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Do I need a USG-supported partner in order to apply? 

Yes. Applicants who apply to PEER must collaborate on their project with a researcher who is currently supported by an active research award funded by a U.S. government (USG) agency that is participating in the PEER program. This support can include active grants, cooperative agreements, or contracts. Please see eligibility information to see the USG agencies that are participating in this PEER solicitation.

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In the 2021/2022 call, PEER invites proposals only for research projects that focus on the impacts of COVID-19 and potential solutions that can emerge from this pandemic. The COVID-19 pandemic has led to unprecedented global challenges and uncovered weaknesses in the ability of governments, the private sector, and local and international actors to deliver services and resources across many systems. This has been true in food and agriculture, healthcare, and education, among other sectors. However, the pandemic also has inspired innovation in areas such as digital technology and social organization, and there are many examples of countries or communities effectively coordinating to confront this threat. This PEER funding opportunity looks to support locally-led research projects that (1) aid in our understanding of how shocks such as COVID-19 affect key sectors in developing countries and (2) test approaches to help communities and sectors respond to and mitigate the effects of COVID-19 or similar future shocks.

Potential sectors that might be studied include but are not limited to the following:
  • Digital innovations (e.g., cashless transfers, geospatial and big data)
  • Education (e.g., effects of school closure on learning, digital solutions for remote education)
  • Agriculture and food (e.g., resilient value chains, effects of COVID-19 on food systems)
  • Women and gender (e.g., disproportionate impact of shocks, COVID-19 and gender-based violence)
  • Public health (e.g., novel approaches to contract tracing, mobile health, vaccine distribution)
PEER is interested in projects that unearth insights about the resilience of systems to shocks, supply chain responses to shocks, shocks as a driver of social and economic inequality, and the intersection between challenges within key sectors and digital solutions.

Regional collaborations among multiple countries are allowed, provided that they address research that is within the scope of the focus area and the primary PI is based in an eligible country. Co-PIs may be involved in such regional collaborative projects, provided that the co-PIs are also based in a PEER-eligible country.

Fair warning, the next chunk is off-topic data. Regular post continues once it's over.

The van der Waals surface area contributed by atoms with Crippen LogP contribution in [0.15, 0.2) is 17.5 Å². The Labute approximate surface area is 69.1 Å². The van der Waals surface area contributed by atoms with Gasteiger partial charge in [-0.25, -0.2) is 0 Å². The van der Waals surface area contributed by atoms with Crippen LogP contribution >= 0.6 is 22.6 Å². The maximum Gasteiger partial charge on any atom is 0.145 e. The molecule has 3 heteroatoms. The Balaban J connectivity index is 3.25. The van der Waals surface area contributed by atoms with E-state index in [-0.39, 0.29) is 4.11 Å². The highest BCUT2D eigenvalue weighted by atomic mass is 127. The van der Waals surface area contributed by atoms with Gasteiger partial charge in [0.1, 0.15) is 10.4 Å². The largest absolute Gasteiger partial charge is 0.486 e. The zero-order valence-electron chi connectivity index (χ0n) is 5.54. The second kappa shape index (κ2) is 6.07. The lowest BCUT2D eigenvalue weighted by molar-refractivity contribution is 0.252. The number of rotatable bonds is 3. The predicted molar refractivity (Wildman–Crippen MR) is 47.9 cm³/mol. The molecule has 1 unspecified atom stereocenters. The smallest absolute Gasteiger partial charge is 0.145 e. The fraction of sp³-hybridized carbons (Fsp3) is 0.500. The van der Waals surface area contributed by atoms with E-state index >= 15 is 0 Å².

Applications that explicitly connect their proposed research in the focus area to the development goals of the country’s USAID Mission will generally be more competitive. Applicants are encouraged to explore how their proposed research relates to country-specific development objectives, which are reflected in Country Development and Cooperation Strategy (CDCS) reports that are posted publicly on each USAID Mission’s homepage. Each CDCS lays out high-level strategic priorities for each bilateral USAID Mission over a five-year time frame. We encourage PEER applicants to review CDCS reports and other documents specific to USAID Mission priorities and reflect how their proposed research may contribute to these high-level objectives. A link to USAID-approved CDCS reports can be found here: A directory of USAID Missions and links to home pages can be found here:

Applicants are also encouraged to highlight how their proposal aligns with or could inform responses under one or more of the lines of effort outlined in the US COVID-19 Global Response and Recovery Framework. A link to this framework can be found here: 

Applicants who do not have a USG-funded partner are strongly encouraged to check the resources available at the COVID Information Commons, a valuable new resource that makes it easy to search for all NSF awards related to COVID. The site is also in the process of adding information about COVID-related awards issued by NIH and other agencies. By using the website's award search function at, PEER applicants can look for potential partners using key words relevant to their research interests.